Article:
I am very interested in the materials involved in the practice of painting. Since I have made Greece my home I have researched and adopted the medium of tempera which suits the southern European climate, I make my own paints and mediums as I do the constructions that I paint on. My interest in physics is also allied to the appreciation of materials and the concepts of weight and balance and the idea that things that are put together with economy and strength are therefore also beautiful. I have of late incorporated the ellipse or partial ellipses in my compositions, the drawing of which is based on a known formula and I derive particular pleasure from the special tension they seem to describe which a circle cannot emulate. The ellipse also refers to escape velocity in the way that an orbit is entirely governed by gravity and is always elliptical; the tension owes a lot to the opposing forces of submission and resistance.

The unorthodox, unconventional shape of your wooden canvases characterizes your work;  what does this choice reveals for your work?

The shaped panels are conceived as drawings and often what starts as a line on a page will become the periphery of a construction and will have a geometric relationship with other lines or planes within the composition. The fabrication of the panels represents an integral stage in the development of the works although of quite a different nature to the deliberations of painting.  Ultimately the rather sculptural aspect of what are 2 dimensional works is suggesting a presence in space rather than a depiction of something other than itself. A common reading of a painting on a wall is likened to the idea of a window framing an imaginary space; I would prefer instead that my pictures are presences in the environment.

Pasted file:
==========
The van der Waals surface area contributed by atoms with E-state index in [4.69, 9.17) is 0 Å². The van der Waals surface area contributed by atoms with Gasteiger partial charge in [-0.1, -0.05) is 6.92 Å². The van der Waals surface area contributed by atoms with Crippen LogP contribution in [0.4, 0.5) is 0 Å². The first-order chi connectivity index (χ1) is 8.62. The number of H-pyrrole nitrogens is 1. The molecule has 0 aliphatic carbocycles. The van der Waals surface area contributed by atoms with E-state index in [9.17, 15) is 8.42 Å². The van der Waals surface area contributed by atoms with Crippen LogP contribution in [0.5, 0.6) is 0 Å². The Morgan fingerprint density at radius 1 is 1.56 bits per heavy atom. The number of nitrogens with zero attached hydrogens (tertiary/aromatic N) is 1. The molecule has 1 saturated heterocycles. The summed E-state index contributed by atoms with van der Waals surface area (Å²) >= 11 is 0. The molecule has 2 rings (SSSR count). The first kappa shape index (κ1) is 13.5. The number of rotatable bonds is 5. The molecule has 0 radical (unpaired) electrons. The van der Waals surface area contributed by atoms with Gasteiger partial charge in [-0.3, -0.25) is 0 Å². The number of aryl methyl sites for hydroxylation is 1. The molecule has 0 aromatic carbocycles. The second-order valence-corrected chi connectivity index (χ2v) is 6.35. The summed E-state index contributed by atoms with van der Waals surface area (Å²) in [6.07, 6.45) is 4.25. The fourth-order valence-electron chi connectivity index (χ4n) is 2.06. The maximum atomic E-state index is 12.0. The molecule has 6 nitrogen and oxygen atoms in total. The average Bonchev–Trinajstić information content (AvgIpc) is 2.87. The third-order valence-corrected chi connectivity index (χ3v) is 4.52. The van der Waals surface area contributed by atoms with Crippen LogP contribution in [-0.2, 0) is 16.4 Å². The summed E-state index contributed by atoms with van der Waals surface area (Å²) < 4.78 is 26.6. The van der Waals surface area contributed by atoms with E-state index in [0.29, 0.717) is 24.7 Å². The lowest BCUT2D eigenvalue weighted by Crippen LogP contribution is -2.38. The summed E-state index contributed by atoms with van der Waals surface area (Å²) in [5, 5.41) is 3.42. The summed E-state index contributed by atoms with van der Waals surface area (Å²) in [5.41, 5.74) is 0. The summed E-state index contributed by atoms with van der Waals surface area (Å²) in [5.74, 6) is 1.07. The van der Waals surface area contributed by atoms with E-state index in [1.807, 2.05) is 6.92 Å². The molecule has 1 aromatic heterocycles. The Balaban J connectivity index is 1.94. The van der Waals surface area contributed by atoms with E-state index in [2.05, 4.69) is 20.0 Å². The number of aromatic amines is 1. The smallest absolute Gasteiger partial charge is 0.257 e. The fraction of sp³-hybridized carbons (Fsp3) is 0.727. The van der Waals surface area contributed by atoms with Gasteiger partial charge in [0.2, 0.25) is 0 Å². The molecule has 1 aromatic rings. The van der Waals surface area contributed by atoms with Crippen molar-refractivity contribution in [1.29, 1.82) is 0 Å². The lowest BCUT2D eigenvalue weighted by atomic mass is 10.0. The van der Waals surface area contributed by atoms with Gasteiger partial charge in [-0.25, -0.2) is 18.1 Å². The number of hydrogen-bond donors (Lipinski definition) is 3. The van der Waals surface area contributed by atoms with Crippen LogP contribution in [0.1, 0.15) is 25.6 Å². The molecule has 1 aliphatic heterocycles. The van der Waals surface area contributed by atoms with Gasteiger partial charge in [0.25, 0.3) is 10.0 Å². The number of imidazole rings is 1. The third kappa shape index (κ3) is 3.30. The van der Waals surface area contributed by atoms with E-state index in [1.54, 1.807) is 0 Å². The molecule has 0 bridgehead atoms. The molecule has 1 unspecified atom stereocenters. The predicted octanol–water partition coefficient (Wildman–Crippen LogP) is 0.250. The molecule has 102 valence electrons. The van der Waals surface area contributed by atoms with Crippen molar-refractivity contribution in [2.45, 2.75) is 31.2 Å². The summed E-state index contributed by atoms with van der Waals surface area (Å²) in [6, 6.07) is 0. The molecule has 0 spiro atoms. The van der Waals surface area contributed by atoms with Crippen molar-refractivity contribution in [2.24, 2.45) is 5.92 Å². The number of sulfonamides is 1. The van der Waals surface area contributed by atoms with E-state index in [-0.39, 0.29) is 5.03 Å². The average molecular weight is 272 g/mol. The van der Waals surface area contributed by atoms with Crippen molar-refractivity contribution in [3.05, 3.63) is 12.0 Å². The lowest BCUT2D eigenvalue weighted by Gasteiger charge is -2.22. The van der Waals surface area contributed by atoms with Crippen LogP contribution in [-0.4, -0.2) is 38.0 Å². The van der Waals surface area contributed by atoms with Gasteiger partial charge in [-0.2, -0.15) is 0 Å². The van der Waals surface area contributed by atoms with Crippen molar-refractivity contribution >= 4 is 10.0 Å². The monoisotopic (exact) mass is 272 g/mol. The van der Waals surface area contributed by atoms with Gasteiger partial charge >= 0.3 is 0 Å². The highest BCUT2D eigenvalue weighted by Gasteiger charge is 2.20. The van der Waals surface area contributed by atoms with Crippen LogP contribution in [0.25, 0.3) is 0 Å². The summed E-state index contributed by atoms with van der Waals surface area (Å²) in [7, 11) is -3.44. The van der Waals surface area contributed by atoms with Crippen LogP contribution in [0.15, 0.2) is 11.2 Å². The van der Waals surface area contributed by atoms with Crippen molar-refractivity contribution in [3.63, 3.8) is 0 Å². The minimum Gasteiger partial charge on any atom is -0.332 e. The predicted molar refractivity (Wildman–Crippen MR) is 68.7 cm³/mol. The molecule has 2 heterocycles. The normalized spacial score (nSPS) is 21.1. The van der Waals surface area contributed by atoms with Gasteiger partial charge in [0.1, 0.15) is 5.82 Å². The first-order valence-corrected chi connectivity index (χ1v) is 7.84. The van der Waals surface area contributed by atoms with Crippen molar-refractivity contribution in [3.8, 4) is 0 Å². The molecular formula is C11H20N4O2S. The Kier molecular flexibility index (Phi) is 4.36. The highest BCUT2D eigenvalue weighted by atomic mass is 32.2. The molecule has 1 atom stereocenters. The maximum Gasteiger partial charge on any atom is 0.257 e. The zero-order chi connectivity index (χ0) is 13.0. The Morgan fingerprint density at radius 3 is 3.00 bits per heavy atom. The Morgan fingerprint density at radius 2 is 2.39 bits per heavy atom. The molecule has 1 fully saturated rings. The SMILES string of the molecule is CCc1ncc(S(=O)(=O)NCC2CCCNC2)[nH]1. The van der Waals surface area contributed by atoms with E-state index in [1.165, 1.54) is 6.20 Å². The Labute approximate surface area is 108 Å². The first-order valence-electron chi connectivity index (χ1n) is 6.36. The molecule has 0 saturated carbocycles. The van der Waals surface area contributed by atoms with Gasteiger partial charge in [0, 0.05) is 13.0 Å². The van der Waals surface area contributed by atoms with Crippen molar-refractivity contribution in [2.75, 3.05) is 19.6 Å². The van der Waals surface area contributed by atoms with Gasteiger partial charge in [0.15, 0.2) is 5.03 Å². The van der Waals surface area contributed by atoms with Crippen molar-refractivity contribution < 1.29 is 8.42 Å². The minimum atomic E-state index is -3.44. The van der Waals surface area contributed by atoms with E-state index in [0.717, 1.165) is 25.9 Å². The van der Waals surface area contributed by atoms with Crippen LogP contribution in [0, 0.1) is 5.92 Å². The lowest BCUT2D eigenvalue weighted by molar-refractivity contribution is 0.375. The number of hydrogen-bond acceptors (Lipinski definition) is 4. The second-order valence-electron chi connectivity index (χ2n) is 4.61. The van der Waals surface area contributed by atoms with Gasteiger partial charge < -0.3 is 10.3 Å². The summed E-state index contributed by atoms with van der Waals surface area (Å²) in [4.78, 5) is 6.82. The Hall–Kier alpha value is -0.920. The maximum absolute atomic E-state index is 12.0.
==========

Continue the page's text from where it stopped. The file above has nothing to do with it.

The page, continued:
How did your work evolve through the years and in what ways?

In 1988 I made my first abstract prints, principally to exercise a kind of freedom and particularly to engage with colour which seemed of paramount importance and something I had hitherto neglected or at least struggled with. At first I was experiencing an exhilaration at this freedom and looked very much to the abstract expressionists and the philosophy of ‘pure abstraction’. I eventually and quite naturally adopted geometry to compose my pictures I suppose in an attempt to anchor the seeming chaos that freedom can imply. The attitude to ‘purity’ began to diminish as a priority when I first started to use asymmetric and non-orthogonal supports and later allowing myself to incorporate illusion and trompe l’oeil, I am now in a situation where my work lies at the border of 2 & 3 dimensions.

Which artist or works of art would you name as significant sources of inspiration?

I was exposed to ‘the masters’ at an early age via a children’s educational magazine which I was subscribed to and every issue had a short graphic summary of the life of an artist and a full page reproduction of a work of theirs. At the age of about 9 yrs. my favourite artists were Titian, Michelangelo and Vermeer. I’m not sure my opinion has altered very much since then, but I have to mention the importance of the American artist Cy Twombly whose exhibition in London 1988 gave me the courage to continue on a path that was full of pitfalls.

I can find inspiration in an eclectic variety of sources sometimes of the most banal nature; a missing piece of glass in a broken window, fuel storage carriages on Scottish trains, gravestones or neat rows of cabbages in vast fields. I am a lover of art history and the idea that making art can at times feel like being in pursuit of the elusive goal of the alchemist armed with sticks and mud. I enjoy the serenity of minimalist art and generally the serenity that absorption in a great work of art can induce, to be subsumed in oneself and at least temporarily have the tethers of gravity loosened.


Paul Walker,

Paul Walker, Escape Velocity:

Anatomy Lessons 35 2015 monotype 49 x 54 cm (1)